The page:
There is no full funding program yet for the Department of the Interior, which means the majority of national parks remains closed. Despite the lack of money from the federal government, a few national parks have reopened, thanks to money from the states in which those parks are located.
First and foremost, the Statue of Liberty is open. New York reopened Liberty Island National Park on Sunday after agreeing to take on an expense that was reported to be $61,500 per day.
In Arizona, the Grand Canyon is open again (although it’s a wonder how you really “close” an enormous hole in the ground to begin with, but the NPS certainly did). Arizona committed to paying for the park to be open for seven days. The state's hope is that the the budget impasse will have ended by then and the Department of the Interior will be back in charge of paying the bills to keep the lights on.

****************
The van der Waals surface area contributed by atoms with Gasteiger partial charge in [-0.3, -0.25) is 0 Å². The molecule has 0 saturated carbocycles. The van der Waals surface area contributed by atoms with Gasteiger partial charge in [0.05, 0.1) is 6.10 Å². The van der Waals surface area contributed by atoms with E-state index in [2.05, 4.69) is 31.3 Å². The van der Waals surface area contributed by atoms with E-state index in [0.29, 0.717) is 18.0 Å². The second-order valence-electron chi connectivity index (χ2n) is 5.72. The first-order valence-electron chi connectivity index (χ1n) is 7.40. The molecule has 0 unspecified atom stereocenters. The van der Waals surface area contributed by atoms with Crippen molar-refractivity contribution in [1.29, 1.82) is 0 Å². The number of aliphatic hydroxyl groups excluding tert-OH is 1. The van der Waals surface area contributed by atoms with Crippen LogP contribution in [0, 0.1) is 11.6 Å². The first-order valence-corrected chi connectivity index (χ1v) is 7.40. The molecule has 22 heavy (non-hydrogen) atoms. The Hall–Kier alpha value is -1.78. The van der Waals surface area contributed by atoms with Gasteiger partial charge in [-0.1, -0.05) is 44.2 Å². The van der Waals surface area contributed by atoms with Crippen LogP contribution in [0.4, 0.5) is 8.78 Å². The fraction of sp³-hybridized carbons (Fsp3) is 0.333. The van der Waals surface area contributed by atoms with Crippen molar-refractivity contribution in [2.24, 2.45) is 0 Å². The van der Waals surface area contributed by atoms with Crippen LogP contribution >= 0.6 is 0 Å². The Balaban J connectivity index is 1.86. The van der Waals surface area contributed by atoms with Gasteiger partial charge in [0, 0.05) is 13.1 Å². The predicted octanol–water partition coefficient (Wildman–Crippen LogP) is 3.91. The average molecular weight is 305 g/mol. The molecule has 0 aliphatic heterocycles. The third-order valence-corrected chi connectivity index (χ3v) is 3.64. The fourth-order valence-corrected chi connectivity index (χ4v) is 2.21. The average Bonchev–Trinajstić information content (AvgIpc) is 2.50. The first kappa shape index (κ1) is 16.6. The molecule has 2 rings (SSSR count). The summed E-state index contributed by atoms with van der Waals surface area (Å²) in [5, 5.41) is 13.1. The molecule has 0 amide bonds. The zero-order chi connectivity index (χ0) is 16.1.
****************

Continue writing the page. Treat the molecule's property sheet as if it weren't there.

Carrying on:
In Utah, it’s the same story. Sites reopened over the weekend included five national parks (Arches, Bryce, Canyonlands, Capitol Reef and Zion), two national monuments (Natural Bridges and Cedar Breaks) and one national recreation area (Glen Canyon).
Finally, Mount Rushmore National Memorial is welcoming visitors again, thanks to the state of South Dakota opening up its coffers.
Do you know of other parks, monuments and memorials run by the NPS that have reopened? Tweet us @wheretraveler.com and we’ll add those destinations to this story.